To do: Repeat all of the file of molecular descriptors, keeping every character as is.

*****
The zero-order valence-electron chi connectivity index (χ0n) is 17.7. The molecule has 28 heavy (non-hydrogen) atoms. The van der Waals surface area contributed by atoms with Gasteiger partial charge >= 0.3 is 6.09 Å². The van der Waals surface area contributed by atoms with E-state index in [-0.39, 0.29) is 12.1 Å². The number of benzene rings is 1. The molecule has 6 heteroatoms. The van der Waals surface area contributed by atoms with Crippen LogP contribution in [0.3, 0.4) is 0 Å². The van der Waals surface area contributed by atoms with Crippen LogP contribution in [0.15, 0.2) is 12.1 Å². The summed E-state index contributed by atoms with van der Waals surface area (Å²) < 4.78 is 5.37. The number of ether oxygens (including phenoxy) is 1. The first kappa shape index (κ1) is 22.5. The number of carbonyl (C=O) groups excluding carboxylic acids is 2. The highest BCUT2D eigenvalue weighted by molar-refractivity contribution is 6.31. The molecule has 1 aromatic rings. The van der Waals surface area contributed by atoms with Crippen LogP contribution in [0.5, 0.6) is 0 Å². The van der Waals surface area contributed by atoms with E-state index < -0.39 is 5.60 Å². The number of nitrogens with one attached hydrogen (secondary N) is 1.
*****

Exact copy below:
The zero-order valence-electron chi connectivity index (χ0n) is 17.7. The molecule has 28 heavy (non-hydrogen) atoms. The van der Waals surface area contributed by atoms with Gasteiger partial charge >= 0.3 is 6.09 Å². The van der Waals surface area contributed by atoms with E-state index in [-0.39, 0.29) is 12.1 Å². The number of benzene rings is 1. The molecule has 6 heteroatoms. The van der Waals surface area contributed by atoms with Crippen LogP contribution in [0.3, 0.4) is 0 Å². The van der Waals surface area contributed by atoms with Crippen LogP contribution in [0.15, 0.2) is 12.1 Å². The summed E-state index contributed by atoms with van der Waals surface area (Å²) < 4.78 is 5.37. The number of ether oxygens (including phenoxy) is 1. The first kappa shape index (κ1) is 22.5. The number of carbonyl (C=O) groups excluding carboxylic acids is 2. The highest BCUT2D eigenvalue weighted by molar-refractivity contribution is 6.31. The molecule has 1 aromatic rings. The van der Waals surface area contributed by atoms with Crippen LogP contribution in [0.5, 0.6) is 0 Å². The van der Waals surface area contributed by atoms with E-state index < -0.39 is 5.60 Å². The number of nitrogens with one attached hydrogen (secondary N) is 1.